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Wilder Shares Thoughts on Achieving True Equality in Black History Month Address

The Honorable L. Douglas WilderDouglas Wilder

While he takes tremendous pride in being the first African American elected governor in United States history, Douglas Wilder was even prouder when the country's second African American elected governor, Deval Patrick, took office as chief executive of Massachusetts in 2007.

"One person elected is fine. The second might become a trend," the former Virginia governor said, in an address at Old Dominion University on Monday, Feb. 17.

Wilder, who was elected governor of Virginia in 1989, delivered the keynote address for Black History Month at ODU. His message to the audience of community and school leaders, faculty, staff and students was that the struggle for true equality is far from over.

Noting that the election of Barack Obama as president in 2008 was hailed as a measure of true equality, reaching from coast to coast in the United States, Wilder added that it's dangerous to infer that the hard work is done because of the successes of a few individuals.

"To decide the struggle for equality is over because of a few individuals' success is too easy, too lazy and leaves too many people behind," he said. "I challenge citizens to take a broader view - Where are we as a country? - before we make that judgment."

Society's responsibility extends to African Americans taking control of their own destiny, Wilder affirmed. He said lessons learned during the civil rights struggles of 50 years ago are not being applied today.

"Most of the things that have been done for us have been forgotten by us," said Wilder, the grandson of slaves. "After Brown v. Board of Education (the landmark Supreme Court decision that desegregated schools), it was always understood that we would go to school and we would stay in school until we succeeded. Dropping out? That's not living up to those ideals of freedom."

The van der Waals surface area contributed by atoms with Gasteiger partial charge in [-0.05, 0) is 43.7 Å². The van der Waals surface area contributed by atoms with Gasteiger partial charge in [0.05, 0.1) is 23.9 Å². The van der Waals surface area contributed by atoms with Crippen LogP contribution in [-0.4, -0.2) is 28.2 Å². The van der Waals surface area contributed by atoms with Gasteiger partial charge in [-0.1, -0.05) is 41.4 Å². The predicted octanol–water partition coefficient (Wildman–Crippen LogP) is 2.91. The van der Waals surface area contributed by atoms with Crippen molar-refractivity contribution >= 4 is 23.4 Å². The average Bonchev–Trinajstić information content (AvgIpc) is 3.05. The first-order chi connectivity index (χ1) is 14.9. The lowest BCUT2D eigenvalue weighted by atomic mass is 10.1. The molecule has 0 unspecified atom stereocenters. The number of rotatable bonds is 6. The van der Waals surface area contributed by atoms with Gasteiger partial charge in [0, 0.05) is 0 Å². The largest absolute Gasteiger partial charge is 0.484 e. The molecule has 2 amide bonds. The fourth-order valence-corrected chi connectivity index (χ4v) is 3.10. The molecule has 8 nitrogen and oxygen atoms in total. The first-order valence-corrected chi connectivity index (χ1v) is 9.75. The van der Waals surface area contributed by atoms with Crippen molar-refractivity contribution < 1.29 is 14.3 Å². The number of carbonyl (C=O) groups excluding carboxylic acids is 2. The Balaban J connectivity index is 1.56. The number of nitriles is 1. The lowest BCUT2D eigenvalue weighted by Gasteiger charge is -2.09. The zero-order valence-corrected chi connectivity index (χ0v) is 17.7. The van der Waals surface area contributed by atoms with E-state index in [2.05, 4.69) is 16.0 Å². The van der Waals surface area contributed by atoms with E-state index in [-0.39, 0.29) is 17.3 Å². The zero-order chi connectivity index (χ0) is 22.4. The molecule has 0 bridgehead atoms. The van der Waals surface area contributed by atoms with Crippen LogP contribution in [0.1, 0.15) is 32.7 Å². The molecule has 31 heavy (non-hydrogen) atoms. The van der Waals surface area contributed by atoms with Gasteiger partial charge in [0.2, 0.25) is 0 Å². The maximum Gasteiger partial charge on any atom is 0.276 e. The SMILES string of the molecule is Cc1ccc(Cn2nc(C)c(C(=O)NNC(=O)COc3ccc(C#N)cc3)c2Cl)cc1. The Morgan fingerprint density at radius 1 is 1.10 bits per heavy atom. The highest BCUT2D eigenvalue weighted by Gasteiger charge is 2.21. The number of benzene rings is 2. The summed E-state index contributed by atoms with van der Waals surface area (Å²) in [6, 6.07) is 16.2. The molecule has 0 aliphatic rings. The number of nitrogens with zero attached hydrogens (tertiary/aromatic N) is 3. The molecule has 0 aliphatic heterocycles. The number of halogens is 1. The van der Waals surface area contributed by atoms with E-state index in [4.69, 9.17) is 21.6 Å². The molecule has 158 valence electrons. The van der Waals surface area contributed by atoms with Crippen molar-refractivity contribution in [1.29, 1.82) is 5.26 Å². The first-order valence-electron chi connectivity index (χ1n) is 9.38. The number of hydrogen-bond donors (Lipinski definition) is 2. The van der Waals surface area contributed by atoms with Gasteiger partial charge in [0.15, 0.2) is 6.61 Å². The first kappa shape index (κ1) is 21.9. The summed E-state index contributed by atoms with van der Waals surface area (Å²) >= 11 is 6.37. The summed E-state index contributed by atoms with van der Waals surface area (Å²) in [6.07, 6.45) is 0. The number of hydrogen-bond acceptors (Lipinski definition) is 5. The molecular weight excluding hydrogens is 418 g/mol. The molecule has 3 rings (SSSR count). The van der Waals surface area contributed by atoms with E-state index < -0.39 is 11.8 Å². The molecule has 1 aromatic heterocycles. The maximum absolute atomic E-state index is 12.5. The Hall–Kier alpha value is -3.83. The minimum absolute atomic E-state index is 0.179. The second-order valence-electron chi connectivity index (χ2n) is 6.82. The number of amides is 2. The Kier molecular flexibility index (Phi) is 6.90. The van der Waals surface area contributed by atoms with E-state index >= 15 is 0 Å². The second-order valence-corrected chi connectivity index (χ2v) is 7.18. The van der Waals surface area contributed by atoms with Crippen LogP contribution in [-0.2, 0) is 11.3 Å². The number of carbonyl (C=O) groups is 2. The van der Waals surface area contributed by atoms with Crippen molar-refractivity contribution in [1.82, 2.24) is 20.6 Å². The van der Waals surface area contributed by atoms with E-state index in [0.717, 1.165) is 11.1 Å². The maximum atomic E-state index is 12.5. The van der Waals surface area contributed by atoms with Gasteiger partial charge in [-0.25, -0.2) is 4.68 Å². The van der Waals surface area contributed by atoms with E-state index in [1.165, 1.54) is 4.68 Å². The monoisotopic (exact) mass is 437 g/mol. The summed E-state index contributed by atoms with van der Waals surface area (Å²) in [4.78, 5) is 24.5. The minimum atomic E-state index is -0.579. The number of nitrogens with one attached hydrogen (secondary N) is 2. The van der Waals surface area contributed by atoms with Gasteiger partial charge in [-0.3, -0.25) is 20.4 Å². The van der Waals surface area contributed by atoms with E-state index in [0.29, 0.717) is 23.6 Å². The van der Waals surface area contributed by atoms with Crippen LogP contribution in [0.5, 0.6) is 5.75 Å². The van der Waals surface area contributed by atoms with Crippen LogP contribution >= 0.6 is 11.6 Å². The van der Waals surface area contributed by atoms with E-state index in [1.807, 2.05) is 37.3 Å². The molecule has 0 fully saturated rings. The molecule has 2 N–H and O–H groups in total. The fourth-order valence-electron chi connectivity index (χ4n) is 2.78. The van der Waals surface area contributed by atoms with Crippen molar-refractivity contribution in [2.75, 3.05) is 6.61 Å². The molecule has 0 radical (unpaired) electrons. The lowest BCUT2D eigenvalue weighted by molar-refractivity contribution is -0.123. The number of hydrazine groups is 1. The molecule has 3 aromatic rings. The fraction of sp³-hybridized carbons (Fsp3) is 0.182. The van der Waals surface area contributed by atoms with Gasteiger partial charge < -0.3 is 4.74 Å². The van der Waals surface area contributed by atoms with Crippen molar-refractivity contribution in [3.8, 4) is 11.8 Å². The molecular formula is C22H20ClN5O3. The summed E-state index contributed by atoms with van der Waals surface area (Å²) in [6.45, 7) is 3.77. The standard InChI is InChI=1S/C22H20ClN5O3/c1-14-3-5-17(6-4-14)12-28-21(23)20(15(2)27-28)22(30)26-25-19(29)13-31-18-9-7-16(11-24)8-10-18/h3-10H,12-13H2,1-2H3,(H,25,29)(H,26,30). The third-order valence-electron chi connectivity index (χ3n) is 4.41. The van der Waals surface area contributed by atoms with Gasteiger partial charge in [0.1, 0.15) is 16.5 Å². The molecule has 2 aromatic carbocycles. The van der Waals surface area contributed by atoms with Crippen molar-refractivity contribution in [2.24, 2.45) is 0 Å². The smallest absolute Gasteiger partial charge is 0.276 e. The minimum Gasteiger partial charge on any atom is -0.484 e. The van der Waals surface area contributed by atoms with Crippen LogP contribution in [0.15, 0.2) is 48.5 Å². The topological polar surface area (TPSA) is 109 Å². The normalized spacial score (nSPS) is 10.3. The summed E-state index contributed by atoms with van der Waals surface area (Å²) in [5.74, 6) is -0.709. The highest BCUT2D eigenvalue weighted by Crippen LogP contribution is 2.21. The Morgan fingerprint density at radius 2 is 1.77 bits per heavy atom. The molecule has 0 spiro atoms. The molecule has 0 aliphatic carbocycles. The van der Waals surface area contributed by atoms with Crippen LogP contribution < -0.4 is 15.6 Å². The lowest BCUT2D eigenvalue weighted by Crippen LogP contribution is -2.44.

Wilder shared with the audience a worrisome statistic. He said literacy rates among African Americans are lower now than they were in 1880, 15 years after the Emancipation Proclamation was issued.

"Think about that for a moment," Wilder said. "We're further behind now than we were then, as a nation."

To inspire the next generation, Wilder said it's up to parents to take an interest in their children's education, to read to them, to help foster a sense of curiosity. "We must let them know they have to measure up."

Rather than fighting over their "fair share" of the pie, Wilder said it's up to African Americans, or any other historically disadvantaged group, to take control of their own destiny.

"Rather than begging for a larger slice of the pie, people should be asking, 'Where's the knife?'"

Wilder's personal journey is one illustration of the struggle for civil rights by minorities in the United States. When chosen as state senator in Virginia in 1969, he became the first African American elected to that body since the end of Reconstruction.

By the time he began his 1985 campaign for lieutenant governor, Wilder was among the most powerful legislators in the state. He won the election, despite many pundits predicting that Virginia was not ready to elect a black statewide official, making him the highest-elected African American official in the country at that time.

Four years later, Wilder again defied the odds when he was elected as the state's 66th governor. During his tenure, Virginia was twice recognized as the best-managed state in the country.

Events continue throughout the month of February at ODU to recognize Black History Month. For more information or a schedule of events, visit http://www.odu.edu/oir or contact ODU's Office of Intercultural Relations at: oir@odu.edu or 683-4406.